• Clamp down on the practice of negative gearing with investment properties. Negative gearing will only be possible with newly constructed properties after 1st January 2020. (existing investments will remain unchanged).
  • Capital gains tax concessions will be reduced by half. Under existing Liberal rules the capital gains concession applies to 50% of the capital gain after 12 months. Under Labor it will be reduced to 25%.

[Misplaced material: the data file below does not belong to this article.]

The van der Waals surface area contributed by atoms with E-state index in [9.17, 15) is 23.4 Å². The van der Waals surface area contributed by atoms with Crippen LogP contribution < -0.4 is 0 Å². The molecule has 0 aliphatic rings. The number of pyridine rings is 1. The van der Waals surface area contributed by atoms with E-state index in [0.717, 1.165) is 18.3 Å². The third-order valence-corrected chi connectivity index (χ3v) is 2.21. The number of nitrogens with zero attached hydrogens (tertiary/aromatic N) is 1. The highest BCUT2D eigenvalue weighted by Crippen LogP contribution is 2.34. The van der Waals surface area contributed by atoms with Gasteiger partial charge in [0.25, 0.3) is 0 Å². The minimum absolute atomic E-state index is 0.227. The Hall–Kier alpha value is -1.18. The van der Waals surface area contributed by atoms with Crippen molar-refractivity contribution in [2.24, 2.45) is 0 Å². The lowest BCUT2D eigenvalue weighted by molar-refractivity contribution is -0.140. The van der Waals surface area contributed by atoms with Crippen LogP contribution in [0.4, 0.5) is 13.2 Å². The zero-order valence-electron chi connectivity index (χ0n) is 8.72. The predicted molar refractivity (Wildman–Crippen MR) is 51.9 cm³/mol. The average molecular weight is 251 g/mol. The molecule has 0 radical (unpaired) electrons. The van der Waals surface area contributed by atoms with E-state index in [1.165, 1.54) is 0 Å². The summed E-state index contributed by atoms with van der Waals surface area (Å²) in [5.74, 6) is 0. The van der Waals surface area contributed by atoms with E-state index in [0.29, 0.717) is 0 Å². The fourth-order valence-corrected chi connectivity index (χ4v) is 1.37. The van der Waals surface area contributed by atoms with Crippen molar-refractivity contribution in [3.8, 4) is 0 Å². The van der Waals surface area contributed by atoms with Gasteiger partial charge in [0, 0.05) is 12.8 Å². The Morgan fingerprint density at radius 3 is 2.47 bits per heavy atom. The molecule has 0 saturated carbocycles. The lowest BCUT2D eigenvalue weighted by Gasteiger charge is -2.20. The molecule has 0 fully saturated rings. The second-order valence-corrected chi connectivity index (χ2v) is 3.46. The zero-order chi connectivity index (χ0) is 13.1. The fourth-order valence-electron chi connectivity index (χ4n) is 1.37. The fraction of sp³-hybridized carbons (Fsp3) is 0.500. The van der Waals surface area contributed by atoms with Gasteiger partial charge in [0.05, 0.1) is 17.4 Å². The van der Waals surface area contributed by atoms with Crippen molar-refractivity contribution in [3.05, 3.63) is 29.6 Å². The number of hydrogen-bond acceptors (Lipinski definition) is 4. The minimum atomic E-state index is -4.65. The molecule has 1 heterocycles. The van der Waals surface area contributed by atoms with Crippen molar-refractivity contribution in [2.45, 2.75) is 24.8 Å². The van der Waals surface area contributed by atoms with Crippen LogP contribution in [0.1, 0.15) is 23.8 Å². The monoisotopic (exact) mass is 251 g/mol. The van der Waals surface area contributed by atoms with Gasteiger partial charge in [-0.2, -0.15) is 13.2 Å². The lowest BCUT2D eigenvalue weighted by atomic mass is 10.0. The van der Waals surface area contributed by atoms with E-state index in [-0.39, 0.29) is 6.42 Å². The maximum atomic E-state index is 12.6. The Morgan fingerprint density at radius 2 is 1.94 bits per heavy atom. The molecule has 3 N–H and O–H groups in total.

• Labor will reverse the Coalition’s proposed income tax cuts which are planned to be rolled out over the next four years.
  • Labor is planing to reduce tax concessions for Superannuation funds. Self managed super funds can be used as vehicles for property investment.
  • Trust funds will also be targeted for increased taxation.
  • Support for low and middle income earners will be increased.
  • A 2% levy on incomes over $180,000 will be re-introduced by Labor.
  • Franking credits will be stopped for shareholders that do not pay tax.
  • While the Coalition is planning to reduce taxes and simplify the tax system, the Labor Party are proposing to reduce tax concessions and close tax loopholes.